Another key finding of the report is that 9.4 percent of all undergraduate students surveyed don't have health insurance. For students in the University of Minnesota system, that rate is 5.6 percent, compared with a 13.7 percent uninsured rate at non-U of M schools. On the Twin Cities campus, the uninsured rate for undergraduate students is 6.5 percent. Students in the 18- to 24-year-old range tend to have insurance, while students who are 25 to 29 years old are less likely to have it.

"We have a fairly low uninsured rate here in the University of Minnesota system, where students are required to carry insurance," Ehlinger said. "The higher uninsured rate throughout the rest of the schools makes the argument that a requirement for insurance coverage is a good thing for schools and for students."

The students who have insurance are more likely to go in for preventive health services and have fewer sick days.

"College students use health services on campus and in communities and when it comes to mental health services, students seek out assistance on campus," he added. "That tells us that colleges really do need to invest in on campus support services"

Financial health

Of students surveyed, 33.4 percent reported carrying some level of credit card debt over the past month, and 57.8 percent reported the debt as $1,000 or more. On the Twin Cities campus, 29 percent of students reported carrying some level of credit card debt and 59.9 percent said the debt is $1,000 per month or more.

"Students with greater than $1,000 of credit card debt tend to have higher rates of depression and have lower grade point averages," Ehlinger said.

Sexual violence

More than one in five (22.4 percent) female students reported experiencing a sexual assault in their lifetime, with 6.8 percent having been assaulted in the last 12 months. For male students, only 4.9 percent reported being sexually assaulted in their lifetime, and 1.9 percent within the past 12 months. Such assaults have lingering effects on students and their academic performance, Ehlinger said. Students who have been victims of sexual assault report higher rates of depression.

Sexual health

Of students surveyed, 77.6 percent reported having been sexually active in their lifetime, with 72.1 percent having been sexually active within the past 12 months. On the Twin Cities campus the rates are similar, with 77.1 percent having been sexually active in their lifetime and 71.7 percent within the past year. However, nearly four out of five (78.5 percent) students reported having no or one sexual partner within the last 12 months (77.8 percent for the Twin Cities campus).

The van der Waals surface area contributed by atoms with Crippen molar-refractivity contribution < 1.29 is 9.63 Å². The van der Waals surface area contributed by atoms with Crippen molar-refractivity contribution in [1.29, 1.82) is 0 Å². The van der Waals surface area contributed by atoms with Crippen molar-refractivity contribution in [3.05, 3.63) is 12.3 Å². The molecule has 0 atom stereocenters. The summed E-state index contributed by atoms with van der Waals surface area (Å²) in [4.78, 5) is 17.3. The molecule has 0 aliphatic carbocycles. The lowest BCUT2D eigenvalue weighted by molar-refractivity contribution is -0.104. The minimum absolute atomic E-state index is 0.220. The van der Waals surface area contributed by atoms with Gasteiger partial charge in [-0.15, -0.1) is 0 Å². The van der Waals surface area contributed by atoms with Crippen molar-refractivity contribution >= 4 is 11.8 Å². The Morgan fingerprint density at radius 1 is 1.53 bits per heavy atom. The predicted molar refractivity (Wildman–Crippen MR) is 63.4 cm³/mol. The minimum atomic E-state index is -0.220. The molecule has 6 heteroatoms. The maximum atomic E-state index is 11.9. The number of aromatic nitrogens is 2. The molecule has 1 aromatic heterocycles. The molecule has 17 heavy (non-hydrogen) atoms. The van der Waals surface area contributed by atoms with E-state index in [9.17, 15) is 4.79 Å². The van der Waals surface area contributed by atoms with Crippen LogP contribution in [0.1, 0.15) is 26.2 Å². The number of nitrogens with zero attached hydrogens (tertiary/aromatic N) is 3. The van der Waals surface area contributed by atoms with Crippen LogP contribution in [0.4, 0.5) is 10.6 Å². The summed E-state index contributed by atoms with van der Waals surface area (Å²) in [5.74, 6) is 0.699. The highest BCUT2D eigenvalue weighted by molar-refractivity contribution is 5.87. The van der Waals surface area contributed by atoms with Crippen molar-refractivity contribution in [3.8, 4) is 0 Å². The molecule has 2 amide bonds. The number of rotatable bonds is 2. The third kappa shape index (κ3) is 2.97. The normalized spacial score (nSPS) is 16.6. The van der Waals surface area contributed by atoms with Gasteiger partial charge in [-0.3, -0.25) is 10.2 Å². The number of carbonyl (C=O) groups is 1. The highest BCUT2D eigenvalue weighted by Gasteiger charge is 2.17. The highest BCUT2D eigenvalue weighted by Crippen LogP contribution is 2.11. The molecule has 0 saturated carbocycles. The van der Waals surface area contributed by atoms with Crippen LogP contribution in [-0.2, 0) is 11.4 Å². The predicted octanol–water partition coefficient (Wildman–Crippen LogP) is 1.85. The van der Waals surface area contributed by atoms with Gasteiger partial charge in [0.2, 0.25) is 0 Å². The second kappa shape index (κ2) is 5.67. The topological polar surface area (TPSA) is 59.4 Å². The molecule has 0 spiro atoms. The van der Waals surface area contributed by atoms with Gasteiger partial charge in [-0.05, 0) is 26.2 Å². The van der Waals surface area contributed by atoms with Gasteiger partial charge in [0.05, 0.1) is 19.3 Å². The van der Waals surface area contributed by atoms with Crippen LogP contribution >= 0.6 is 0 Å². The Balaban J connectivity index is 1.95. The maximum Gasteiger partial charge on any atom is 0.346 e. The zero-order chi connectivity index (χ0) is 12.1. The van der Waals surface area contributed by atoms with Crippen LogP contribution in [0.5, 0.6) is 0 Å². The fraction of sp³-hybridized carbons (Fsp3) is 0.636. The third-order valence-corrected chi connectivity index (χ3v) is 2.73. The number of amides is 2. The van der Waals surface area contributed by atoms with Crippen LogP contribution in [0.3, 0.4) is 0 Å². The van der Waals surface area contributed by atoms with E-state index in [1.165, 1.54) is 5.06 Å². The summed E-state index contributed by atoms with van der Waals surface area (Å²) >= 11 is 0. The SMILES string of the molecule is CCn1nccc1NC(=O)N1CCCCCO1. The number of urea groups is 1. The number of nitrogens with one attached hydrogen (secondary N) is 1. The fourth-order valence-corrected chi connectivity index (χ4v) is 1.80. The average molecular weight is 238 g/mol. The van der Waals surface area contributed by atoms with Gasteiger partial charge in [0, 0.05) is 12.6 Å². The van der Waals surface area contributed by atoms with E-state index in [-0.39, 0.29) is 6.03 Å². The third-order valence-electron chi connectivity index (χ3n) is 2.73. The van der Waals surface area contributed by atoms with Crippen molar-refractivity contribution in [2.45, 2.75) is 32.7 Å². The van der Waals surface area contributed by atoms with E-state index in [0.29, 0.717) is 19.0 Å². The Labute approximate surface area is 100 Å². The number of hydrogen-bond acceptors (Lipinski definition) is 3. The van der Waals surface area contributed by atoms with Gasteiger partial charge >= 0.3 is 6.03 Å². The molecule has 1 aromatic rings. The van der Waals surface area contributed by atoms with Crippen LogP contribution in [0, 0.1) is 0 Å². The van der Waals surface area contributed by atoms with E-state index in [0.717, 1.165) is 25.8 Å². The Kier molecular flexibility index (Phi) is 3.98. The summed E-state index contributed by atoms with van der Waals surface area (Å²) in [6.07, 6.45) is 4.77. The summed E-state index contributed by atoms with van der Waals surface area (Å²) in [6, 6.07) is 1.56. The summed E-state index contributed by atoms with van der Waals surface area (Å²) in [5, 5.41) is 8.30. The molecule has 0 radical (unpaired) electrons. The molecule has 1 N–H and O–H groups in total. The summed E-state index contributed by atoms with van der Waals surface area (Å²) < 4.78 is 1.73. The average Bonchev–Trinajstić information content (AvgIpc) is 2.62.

"Students are pretty monogamous, according to the results, which contradicts the commonly held stereotype of students being promiscuous," Ehlinger said.

Alcohol

Alcohol use continues to be a concern for universities and colleges. Among students surveyed, 70.5 percent reported using alcohol in the last 30 days and 37.1 percent reported engaging in high-risk drinking within the past two weeks. At the Twin Cities campus, those rates are 74.3 percent and 36.5 percent, respectively. Illicit drug use among those surveyed is low, with 6.8 percent reporting the use of drugs. On the Twin Cities campus, that number was 7.1 percent.

Tobacco use

For students at all 14 schools, the current rate for tobacco use over the last 30 days was 25 percent. (Tobacco use includes smokeless tobacco.) On the Twin Cities campus, the tobacco use rate was 20.9 percent for students ages 18 to 24, with a daily use rate of 3.7 percent. Both rates are the lowest for Twin Cities students since data on tobacco was first collected in 1992.

All five University of Minnesota campuses were included in the survey group, along with the following schools: Alexandria Technical College, Anoka-Ramsey Community College, Lake Superior College, Minnesota State Community and Technical College, North Hennepin Community College, Northwest Technical College, Bemidji State University, Concordia College, and Minnesota State University Moorhead. For the Twin Cities campus, 2,920 students completed the survey out of 6,000 who were selected to participate.

Along with Boynton, the study was funded Blue Cross/Blue Shield of Minnesota.